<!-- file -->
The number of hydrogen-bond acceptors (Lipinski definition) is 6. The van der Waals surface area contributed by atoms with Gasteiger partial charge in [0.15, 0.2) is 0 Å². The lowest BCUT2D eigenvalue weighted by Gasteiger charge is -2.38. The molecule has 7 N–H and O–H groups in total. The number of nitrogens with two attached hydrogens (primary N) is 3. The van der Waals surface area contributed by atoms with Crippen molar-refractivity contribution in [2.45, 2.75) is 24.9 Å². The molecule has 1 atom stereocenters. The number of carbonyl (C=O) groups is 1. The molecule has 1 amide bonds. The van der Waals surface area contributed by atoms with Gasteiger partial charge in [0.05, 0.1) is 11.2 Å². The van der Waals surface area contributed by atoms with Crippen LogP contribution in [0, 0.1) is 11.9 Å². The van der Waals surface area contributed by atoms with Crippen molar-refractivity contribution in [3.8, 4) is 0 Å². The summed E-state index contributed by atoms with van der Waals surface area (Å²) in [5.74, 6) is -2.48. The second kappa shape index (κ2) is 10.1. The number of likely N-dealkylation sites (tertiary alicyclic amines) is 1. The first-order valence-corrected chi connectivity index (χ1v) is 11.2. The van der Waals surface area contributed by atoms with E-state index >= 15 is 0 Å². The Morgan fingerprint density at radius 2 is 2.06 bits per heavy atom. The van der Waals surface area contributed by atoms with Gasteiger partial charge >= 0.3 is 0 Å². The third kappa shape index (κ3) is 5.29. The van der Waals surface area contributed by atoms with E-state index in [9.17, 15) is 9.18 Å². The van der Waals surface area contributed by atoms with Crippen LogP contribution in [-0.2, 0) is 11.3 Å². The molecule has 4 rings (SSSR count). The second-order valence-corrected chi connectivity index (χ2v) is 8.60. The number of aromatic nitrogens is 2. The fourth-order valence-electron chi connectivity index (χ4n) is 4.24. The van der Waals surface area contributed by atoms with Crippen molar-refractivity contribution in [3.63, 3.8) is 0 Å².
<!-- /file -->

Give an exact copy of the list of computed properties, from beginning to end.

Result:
The number of hydrogen-bond acceptors (Lipinski definition) is 6. The van der Waals surface area contributed by atoms with Gasteiger partial charge in [0.15, 0.2) is 0 Å². The lowest BCUT2D eigenvalue weighted by Gasteiger charge is -2.38. The molecule has 7 N–H and O–H groups in total. The number of nitrogens with two attached hydrogens (primary N) is 3. The van der Waals surface area contributed by atoms with Crippen molar-refractivity contribution in [2.45, 2.75) is 24.9 Å². The molecule has 1 atom stereocenters. The number of carbonyl (C=O) groups is 1. The molecule has 1 amide bonds. The van der Waals surface area contributed by atoms with Gasteiger partial charge in [0.05, 0.1) is 11.2 Å². The van der Waals surface area contributed by atoms with Crippen LogP contribution in [0, 0.1) is 11.9 Å². The van der Waals surface area contributed by atoms with Crippen molar-refractivity contribution in [3.8, 4) is 0 Å². The summed E-state index contributed by atoms with van der Waals surface area (Å²) in [5.74, 6) is -2.48. The second kappa shape index (κ2) is 10.1. The number of likely N-dealkylation sites (tertiary alicyclic amines) is 1. The first-order valence-corrected chi connectivity index (χ1v) is 11.2. The van der Waals surface area contributed by atoms with E-state index >= 15 is 0 Å². The Morgan fingerprint density at radius 2 is 2.06 bits per heavy atom. The van der Waals surface area contributed by atoms with Gasteiger partial charge >= 0.3 is 0 Å². The third kappa shape index (κ3) is 5.29. The van der Waals surface area contributed by atoms with E-state index in [9.17, 15) is 9.18 Å². The van der Waals surface area contributed by atoms with Crippen LogP contribution in [-0.2, 0) is 11.3 Å². The molecule has 4 rings (SSSR count). The second-order valence-corrected chi connectivity index (χ2v) is 8.60. The number of aromatic nitrogens is 2. The fourth-order valence-electron chi connectivity index (χ4n) is 4.24. The van der Waals surface area contributed by atoms with Crippen molar-refractivity contribution in [3.63, 3.8) is 0 Å².